And what made me really angry in all this, was that how could we ever achieve equality in this world, and social justice if even I, a fairly privileged white kid, cannot afford University in this country. What about the “next Einstein” that lives in rural Eastern Cape that cannot even get a decent high school education due to the inconsistencies and inequalities in our countries education system. Why do South African, and International Universities still have application systems that continue to sift the well-off from the poor, through language and means? It perpetuates this idea of exclusivity where only the best of the best financially can continue to gain privilege and hence perpetuate the gap between the haves and the have nots? Surely such institutions, especially those promoting degrees in development studies, sustainable development, social change, human rights and the like, should be at the forefront of closing this gap, instead of making provision for a very small number of “previously disadvantaged” kids to enter the university system (never mind whether they are given the necessary support to make it through!).

Two things this week have been brought to my attention through the procrastination tool of Facebook. Firstly this open letter to Abigail Fisher, the 23 year white girl who got rejected from her dream college and turned it into a Supreme Court Affirmative Action case. The writer call Abigail out for taking her rejection just a little too far, and for being completely oblivious to her white privilege.

Let me tell you something, if you are white, and think that the employment equity regulations of Woolworths is “unfair to you” do me a favour and read this letter. It might give you just a little something to think about regarding your very own white privilege that has allowed you to work in the job you do, live in the house you do, and drive the car you do (public transport what?). Just read it.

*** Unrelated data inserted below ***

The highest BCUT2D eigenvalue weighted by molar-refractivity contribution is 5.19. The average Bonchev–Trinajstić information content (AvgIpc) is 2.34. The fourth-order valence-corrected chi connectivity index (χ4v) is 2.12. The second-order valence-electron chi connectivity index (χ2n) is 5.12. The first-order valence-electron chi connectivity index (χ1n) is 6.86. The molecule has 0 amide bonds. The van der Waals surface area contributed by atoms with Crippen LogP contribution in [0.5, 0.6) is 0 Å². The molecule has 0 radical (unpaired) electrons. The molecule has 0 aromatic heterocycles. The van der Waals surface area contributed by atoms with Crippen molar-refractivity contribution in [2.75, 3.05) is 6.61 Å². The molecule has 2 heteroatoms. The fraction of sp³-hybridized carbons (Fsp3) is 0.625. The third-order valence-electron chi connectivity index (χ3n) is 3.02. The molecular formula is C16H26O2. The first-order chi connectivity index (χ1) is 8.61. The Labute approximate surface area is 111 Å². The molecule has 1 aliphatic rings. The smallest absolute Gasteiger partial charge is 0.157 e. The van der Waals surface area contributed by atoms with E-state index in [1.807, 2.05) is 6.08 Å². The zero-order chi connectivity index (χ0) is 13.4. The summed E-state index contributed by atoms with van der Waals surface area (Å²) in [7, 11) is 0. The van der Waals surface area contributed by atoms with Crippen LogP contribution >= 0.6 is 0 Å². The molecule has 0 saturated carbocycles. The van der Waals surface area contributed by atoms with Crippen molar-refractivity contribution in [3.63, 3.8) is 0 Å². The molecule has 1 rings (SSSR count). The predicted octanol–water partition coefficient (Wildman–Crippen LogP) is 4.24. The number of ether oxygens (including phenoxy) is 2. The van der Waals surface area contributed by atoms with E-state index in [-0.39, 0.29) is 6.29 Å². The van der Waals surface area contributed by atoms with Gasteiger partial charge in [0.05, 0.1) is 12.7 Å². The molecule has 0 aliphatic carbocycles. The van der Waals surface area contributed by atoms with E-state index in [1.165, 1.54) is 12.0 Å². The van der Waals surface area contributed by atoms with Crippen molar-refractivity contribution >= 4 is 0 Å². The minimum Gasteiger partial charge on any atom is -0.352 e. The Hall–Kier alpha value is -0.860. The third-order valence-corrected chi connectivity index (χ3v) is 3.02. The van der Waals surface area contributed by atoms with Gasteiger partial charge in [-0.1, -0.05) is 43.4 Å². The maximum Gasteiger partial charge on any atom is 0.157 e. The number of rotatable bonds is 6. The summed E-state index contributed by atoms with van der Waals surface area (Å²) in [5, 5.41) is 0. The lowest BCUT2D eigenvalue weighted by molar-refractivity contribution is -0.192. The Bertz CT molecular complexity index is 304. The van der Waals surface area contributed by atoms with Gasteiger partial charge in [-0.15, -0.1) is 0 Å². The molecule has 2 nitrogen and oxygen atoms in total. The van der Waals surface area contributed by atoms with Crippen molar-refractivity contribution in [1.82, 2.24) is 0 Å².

And then the second thing, is a call from Axium Education, an NPO that works in the very rural Eastern Cape with teachers and students to improve maths, science and English education. They made a call on Facebook this week for sponsorships for university application fees for their Grade 12 students. You know those kids who have been systematically and inter-generationally disadvantaged. The ones that haven’t seen more than a miniscule difference in their own individual lives and environments since 1994 when we became the Rainbow Nation filled with hope? Yip those kids have against all odds made it to matric, and are now wanting to try their hand at getting into a university, to earn a degree and become a productive and active citizen of our country. And for them it costs about R175 each try. R175 which could feed their whole family for a month possibly. R175 they just don’t have.

And so when I emailed Edinburgh University this week, to request a deferral of my acceptance to September 2014, so that I could spend some more time trying to find scholarships or grant funding to cover the cost of the degree, and they responded that I simply cannot defer, but must decline the offer and reapply next year, this is what I thought:

Stuff their £50 application fee (bearing in mind this is only for degrees such as International Development and Public Policy, the very ones that are aimed at reducing the inherent inequalities in our world!). Stuff their elitist exclusivity, and their inability to take into consideration that not everyone can just afford R700 each time they want to apply to a University; and mostly stuff their inconsideration towards the fact that not everyone in this world can rustle up R200 000 to pay for a year’s tuition at their institution, even a white girl from South Africa.

So that R700 is going to be directed elsewhere, to Axium education, where I am hoping the application fees won’t be wasted and that maybe one or two of the kids aspiring to greatness in the Eastern Cape will be given the opportunity, both in terms of acceptance and funding, to a University of their choice. I’ve been hugely humbled by this entire process. Angered, frustrated and humiliated by the hurdles and the rejection. But mostly humbled. Because yes rejection is not fun, but it is very much a part of life. For some, far more than me.

If you feel compelled to support Axium and their Grade 12 learners, you can find out more here.

And dear Abigail, think on this: